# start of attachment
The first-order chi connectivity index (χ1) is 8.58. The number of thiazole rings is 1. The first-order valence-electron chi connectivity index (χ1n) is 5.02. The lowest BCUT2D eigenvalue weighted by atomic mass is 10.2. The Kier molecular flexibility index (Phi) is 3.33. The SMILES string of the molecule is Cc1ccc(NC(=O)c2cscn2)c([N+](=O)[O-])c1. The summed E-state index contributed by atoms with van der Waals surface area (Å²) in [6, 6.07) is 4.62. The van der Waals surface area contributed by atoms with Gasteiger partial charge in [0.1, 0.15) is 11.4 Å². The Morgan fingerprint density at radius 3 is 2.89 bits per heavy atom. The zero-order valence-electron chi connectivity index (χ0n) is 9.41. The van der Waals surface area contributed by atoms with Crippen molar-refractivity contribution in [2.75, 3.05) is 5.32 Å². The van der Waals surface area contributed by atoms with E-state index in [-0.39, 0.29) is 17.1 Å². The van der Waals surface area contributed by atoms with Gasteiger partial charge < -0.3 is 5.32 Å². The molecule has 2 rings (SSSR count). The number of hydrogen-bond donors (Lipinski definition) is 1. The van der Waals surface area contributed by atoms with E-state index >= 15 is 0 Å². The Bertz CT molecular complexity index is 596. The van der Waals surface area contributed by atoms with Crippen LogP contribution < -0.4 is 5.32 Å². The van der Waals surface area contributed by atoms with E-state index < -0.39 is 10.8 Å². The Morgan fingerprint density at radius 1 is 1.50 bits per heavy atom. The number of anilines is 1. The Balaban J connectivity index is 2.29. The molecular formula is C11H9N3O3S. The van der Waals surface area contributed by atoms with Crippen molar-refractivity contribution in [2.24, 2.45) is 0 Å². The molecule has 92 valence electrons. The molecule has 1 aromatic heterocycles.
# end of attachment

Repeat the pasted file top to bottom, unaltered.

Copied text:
The first-order chi connectivity index (χ1) is 8.58. The number of thiazole rings is 1. The first-order valence-electron chi connectivity index (χ1n) is 5.02. The lowest BCUT2D eigenvalue weighted by atomic mass is 10.2. The Kier molecular flexibility index (Phi) is 3.33. The SMILES string of the molecule is Cc1ccc(NC(=O)c2cscn2)c([N+](=O)[O-])c1. The summed E-state index contributed by atoms with van der Waals surface area (Å²) in [6, 6.07) is 4.62. The van der Waals surface area contributed by atoms with Gasteiger partial charge in [0.1, 0.15) is 11.4 Å². The Morgan fingerprint density at radius 3 is 2.89 bits per heavy atom. The zero-order valence-electron chi connectivity index (χ0n) is 9.41. The van der Waals surface area contributed by atoms with Crippen molar-refractivity contribution in [2.75, 3.05) is 5.32 Å². The van der Waals surface area contributed by atoms with E-state index in [-0.39, 0.29) is 17.1 Å². The van der Waals surface area contributed by atoms with Gasteiger partial charge < -0.3 is 5.32 Å². The molecule has 2 rings (SSSR count). The number of hydrogen-bond donors (Lipinski definition) is 1. The van der Waals surface area contributed by atoms with E-state index >= 15 is 0 Å². The Bertz CT molecular complexity index is 596. The van der Waals surface area contributed by atoms with Crippen LogP contribution < -0.4 is 5.32 Å². The van der Waals surface area contributed by atoms with E-state index < -0.39 is 10.8 Å². The Morgan fingerprint density at radius 1 is 1.50 bits per heavy atom. The number of anilines is 1. The Balaban J connectivity index is 2.29. The molecular formula is C11H9N3O3S. The van der Waals surface area contributed by atoms with Crippen molar-refractivity contribution in [2.24, 2.45) is 0 Å². The molecule has 92 valence electrons. The molecule has 1 aromatic heterocycles.